meditation techniques

Meditation techniques

In this post I want to share with you my favorite meditation techniques. The list has been compiled after reading several books on the topic, most notably: Fear: Essential Wisdom for Getting Through the Storm and Reconciliation: Healing the Inner Child, both by Thich Nhat Hanh.

I would like to say what meditation brings: nothing. But it consumes fear, sadness, anger, jealousy and so on. So by meditation one gains peace of mind by consuming negative emotions. The trick is not to avoid this emotions but rather to face them directly, recognize how you are feeling when you think at them and just let them do their work, the negative emotions cannot last in the light of meditation.

So, as always, I will jump right into the meditation techniques. The list is:

1. Talk with your inner child (15 minutes):

First talk with your fear: “Dear one, I am very helpless. I cannot do anything. It’s very dangerous. I’m going to die; nobody is taking care of me.”

Allow some time to pass for the fear to open up and manifest itself. After that just say in your mind: “Listen to me. I am your adult self. You are no longer a helpless child; we have grown up into an adult already. We have enough intelligence to protect ourselves, to survive by ourselves. We don’t need someone to take care of us anymore.”

Now talk with your ignorance: “In the past, I left you alone. I went away from you. Now, I am very sorry. I am going to embrace you. Darling, I am here for you. I will take good care of you. I know that you suffer so much. I have been so busy. I have neglected you, and now I have learned a way to come back to you.”

2. Mindfulness of the body and breath (8 min):

Start by getting comfortable. Whether you want to lie down or sit up in a chair, the most important thing is that it’s a relaxing position. Now start paying attention to your sensations. Move slowly from your toes all the way up to your head, pausing to register what your body is telling you.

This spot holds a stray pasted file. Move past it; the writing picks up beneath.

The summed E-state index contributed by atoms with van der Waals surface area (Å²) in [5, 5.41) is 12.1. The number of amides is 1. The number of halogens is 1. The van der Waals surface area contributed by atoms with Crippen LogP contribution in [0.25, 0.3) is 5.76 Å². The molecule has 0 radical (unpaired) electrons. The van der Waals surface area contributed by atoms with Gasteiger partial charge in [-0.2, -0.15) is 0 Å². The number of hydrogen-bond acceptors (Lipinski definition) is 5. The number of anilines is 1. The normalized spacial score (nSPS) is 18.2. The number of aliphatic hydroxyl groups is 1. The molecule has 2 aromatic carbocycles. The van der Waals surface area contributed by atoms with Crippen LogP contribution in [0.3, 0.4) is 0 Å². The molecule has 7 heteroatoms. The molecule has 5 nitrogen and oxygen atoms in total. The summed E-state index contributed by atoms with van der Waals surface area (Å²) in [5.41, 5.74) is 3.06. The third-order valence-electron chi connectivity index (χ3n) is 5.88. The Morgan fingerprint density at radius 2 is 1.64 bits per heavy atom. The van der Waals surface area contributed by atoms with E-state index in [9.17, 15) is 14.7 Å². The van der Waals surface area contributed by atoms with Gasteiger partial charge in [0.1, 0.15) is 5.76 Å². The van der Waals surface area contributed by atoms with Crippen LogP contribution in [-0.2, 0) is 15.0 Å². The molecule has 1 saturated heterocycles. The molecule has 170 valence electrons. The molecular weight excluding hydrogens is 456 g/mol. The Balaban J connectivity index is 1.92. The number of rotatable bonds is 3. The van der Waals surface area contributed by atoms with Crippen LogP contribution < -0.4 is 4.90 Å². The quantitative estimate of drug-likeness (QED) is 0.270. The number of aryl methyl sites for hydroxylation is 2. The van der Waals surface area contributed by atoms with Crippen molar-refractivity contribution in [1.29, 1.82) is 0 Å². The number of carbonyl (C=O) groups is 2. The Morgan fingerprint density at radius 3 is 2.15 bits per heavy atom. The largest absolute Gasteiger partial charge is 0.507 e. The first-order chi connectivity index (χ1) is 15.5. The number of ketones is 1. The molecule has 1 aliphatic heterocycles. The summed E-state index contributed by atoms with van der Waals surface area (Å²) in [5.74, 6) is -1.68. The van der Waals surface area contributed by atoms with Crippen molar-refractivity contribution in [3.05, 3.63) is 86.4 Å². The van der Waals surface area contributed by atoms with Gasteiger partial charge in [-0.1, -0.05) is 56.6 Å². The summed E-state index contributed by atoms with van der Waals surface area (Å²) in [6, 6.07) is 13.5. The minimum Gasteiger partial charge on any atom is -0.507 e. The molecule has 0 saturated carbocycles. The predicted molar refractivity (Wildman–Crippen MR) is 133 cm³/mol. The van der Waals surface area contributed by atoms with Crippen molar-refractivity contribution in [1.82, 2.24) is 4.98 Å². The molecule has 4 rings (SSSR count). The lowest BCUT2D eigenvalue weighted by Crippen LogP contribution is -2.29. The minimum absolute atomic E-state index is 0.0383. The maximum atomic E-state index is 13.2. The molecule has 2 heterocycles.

Once you’ve done that, turn your attention to your breath. Take note of the way the air enters and exits your body. It’s natural for your mind to wander at this point, but try to gently refocus it on your breathing. 

3. Body scan (14 min):

Follow the same procedure as the previous meditation, but now imagine that each breath inflates the body part you’re focusing on as you inhale and deflates it as you exhale. Pay close attention to the sensations you experience as you do this – the tingling in your feet or butterflies in your stomach, for example. 

And remember, there’s no winning or failing. If your mind strays, try to bring it back to the exercise and carry on.

4. Sounds and thoughts (8 min):

You simply spend eight minutes doing nothing but paying attention to the sounds around you. 

5. Exploring difficulties (10 min):

Make yourself comfortable. When you feel ready, turn your thoughts to a difficult or unpleasant topic. It could be anything, from a loved one’s illness to your child’s poor grades at school. Try to locate where in your body you feel that thought. 

Once you’ve found the spot, let those sensations sink in while taking deep breaths. When you exhale, focus on opening yourself up to those feelings. This is the moment of acceptance and compassion that prepares you to let go.

 6. Love thoughts meditation (10 minutes):